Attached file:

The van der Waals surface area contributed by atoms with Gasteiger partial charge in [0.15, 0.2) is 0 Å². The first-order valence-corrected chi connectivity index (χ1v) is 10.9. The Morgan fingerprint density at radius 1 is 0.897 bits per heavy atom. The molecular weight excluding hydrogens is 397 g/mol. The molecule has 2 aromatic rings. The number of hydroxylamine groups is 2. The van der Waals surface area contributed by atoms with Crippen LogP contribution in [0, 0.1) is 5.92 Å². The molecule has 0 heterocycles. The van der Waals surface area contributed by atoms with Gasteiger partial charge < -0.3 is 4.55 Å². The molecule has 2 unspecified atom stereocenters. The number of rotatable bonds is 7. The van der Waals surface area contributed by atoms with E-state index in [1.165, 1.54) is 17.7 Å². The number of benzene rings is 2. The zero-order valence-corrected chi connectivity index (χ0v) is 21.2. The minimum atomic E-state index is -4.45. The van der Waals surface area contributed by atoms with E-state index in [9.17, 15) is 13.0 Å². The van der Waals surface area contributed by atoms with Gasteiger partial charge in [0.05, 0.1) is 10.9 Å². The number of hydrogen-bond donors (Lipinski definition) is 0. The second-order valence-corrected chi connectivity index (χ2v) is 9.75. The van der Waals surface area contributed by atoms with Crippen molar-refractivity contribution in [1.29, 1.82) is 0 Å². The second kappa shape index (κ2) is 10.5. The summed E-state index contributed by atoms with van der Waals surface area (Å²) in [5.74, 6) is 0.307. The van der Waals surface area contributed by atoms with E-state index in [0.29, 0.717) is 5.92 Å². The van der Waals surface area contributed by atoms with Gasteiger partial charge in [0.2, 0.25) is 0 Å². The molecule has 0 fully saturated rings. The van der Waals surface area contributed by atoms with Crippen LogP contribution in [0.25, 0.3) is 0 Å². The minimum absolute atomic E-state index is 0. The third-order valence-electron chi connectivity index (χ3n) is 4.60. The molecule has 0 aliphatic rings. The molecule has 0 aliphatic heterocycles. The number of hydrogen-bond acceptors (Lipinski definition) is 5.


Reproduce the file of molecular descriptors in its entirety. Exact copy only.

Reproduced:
The van der Waals surface area contributed by atoms with Gasteiger partial charge in [0.15, 0.2) is 0 Å². The first-order valence-corrected chi connectivity index (χ1v) is 10.9. The Morgan fingerprint density at radius 1 is 0.897 bits per heavy atom. The molecular weight excluding hydrogens is 397 g/mol. The molecule has 2 aromatic rings. The number of hydroxylamine groups is 2. The van der Waals surface area contributed by atoms with Crippen LogP contribution in [0, 0.1) is 5.92 Å². The molecule has 0 heterocycles. The van der Waals surface area contributed by atoms with Gasteiger partial charge < -0.3 is 4.55 Å². The molecule has 2 unspecified atom stereocenters. The number of rotatable bonds is 7. The van der Waals surface area contributed by atoms with E-state index in [1.165, 1.54) is 17.7 Å². The number of benzene rings is 2. The zero-order valence-corrected chi connectivity index (χ0v) is 21.2. The minimum atomic E-state index is -4.45. The van der Waals surface area contributed by atoms with E-state index in [9.17, 15) is 13.0 Å². The van der Waals surface area contributed by atoms with Gasteiger partial charge in [0.05, 0.1) is 10.9 Å². The number of hydrogen-bond donors (Lipinski definition) is 0. The second-order valence-corrected chi connectivity index (χ2v) is 9.75. The van der Waals surface area contributed by atoms with Crippen molar-refractivity contribution in [1.29, 1.82) is 0 Å². The second kappa shape index (κ2) is 10.5. The summed E-state index contributed by atoms with van der Waals surface area (Å²) in [5.74, 6) is 0.307. The van der Waals surface area contributed by atoms with E-state index in [0.29, 0.717) is 5.92 Å². The van der Waals surface area contributed by atoms with Gasteiger partial charge in [0.2, 0.25) is 0 Å². The molecule has 0 fully saturated rings. The van der Waals surface area contributed by atoms with Crippen LogP contribution in [0.25, 0.3) is 0 Å². The minimum absolute atomic E-state index is 0. The third-order valence-electron chi connectivity index (χ3n) is 4.60. The molecule has 0 aliphatic rings. The molecule has 0 aliphatic heterocycles. The number of hydrogen-bond acceptors (Lipinski definition) is 5.